By Darren Gilbert
As Ogilvy Cape Town PR strategist, Mike Wills says, “The PR business has changed rapidly in the past three months let alone in the past few years.” It’s not difficult to understand why he says this. With the spotlight now firmly on social media and how best to use it, everything that we once knew and understood has to be rethought.
Perhaps that is a little bit grandiose and melodramatic but there is some truth in it. As Wills points out, “social media demands have changed the [PR] business”. Clients, continues Wills, are now seeking PR amplification of campaigns and demand both reactive and pro-active media management of their brands across a multitude of platforms. It’s a point which could lead one to think that a completely new set of skills are needed to cope in such an environment. The temptation would be to say that a thought like this is correct. But it’s a little more complicated than that.
While social media has changed the business, the core traditional skills remain the same. It’s a point made by FoxPR owner and managing director, Kate Thompson-Duwe. “At the end of the day, traditional media is still what we are all about. As important as social media is, it’s not the be-all and end-all.” That is not to say that social media has not changed the way that those within the PR industry need to think about how they are to communicate a message. With the introduction of new channels, there has to be an adjustment. However, it’s not as dramatic a transformation as one would have initially envisaged.
Instead, as Thompson-Duwe continues, in order to survive in such an environment, one needs a different understanding. She adds – and this is something that Mike Wills agrees to as well – that those within PR need to find the balance between yesterday’s methods and tomorrow’s perspectives and demands. “It’s because your clients won’t always understand [social media],” she says. “If I speak to a client in their 40s or 50s, there is a different understanding of communication. You need the skill sets of the previous generation as well as [that of] the future generation.”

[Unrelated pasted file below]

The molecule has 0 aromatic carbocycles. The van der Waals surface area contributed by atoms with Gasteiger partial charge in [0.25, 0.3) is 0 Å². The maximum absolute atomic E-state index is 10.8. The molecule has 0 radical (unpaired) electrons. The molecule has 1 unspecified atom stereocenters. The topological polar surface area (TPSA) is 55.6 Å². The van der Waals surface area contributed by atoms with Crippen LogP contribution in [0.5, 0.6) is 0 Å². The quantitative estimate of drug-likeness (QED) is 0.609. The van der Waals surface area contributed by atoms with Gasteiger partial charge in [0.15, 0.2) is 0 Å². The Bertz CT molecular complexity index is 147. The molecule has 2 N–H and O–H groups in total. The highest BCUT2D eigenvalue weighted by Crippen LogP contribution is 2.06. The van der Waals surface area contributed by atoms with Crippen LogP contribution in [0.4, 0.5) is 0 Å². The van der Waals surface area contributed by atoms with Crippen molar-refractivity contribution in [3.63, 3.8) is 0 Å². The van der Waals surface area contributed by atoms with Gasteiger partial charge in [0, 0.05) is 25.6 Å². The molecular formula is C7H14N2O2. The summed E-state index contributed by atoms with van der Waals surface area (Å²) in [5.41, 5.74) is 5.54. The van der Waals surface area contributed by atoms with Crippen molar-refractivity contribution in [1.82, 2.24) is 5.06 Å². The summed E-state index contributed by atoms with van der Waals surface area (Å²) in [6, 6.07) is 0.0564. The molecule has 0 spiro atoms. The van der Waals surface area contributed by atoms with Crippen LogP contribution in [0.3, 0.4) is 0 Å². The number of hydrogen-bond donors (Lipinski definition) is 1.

It’s getting this balance between the old and new right that will allow for the message to reach the right audience while also remaining relevant. So believes Atmosphere Communications account director, Rebecca Cronje who adds that you can’t expect one person to run it all. Thompson-Duwe agrees. “If youngsters took this on, there might be too much of a focus on social media. There should rather be a balance.” It’s also important because you need to keep the tradition and history of where PR comes from, she says. “As a PR agency, you need to remember that you are looking to put together a complete communication plan.”
That complete plan includes traditional, old school methods however much you fight against it. “There are guidelines,” says Thompson-Duwe. “These are the things that you need to know. Your clients might be asking you what they are doing on Facebook or Twitter but that is not a social media strategy. PR needs to be seen as a full wheel of communication that encompasses a lot more.” It comes down to the French proverb, and one that Lange 360 managing director, Ruth Golembo believes applies to the industry: “The more things change, the more they stay the same.” As much as there are new channels available, it doesn’t mean that there needs to be a revolution within the PR industry.
It’s a little more subtle than that. As Cronje says, instead of a revolution, it should be viewed as an evolution of the industry. “Yes, people working within PR most definitely need to be agile. But it’s more of an evolution than say a quiet revolution.” The industry is evolving as the media landscape changes. And it has to. There is no other way for it to remain relevant and provide value to the audience. As Wills adds, its about “adaptability”. It’s about ensuring that you have the right skills in place, which will allow you to communicate effectively on behalf of your brand.
In order to get that right in tomorrow’s world, PR needs to remember to include yesterday’s methods.
What do you think? Is the PR industry going through a quiet revolution or an evolution?
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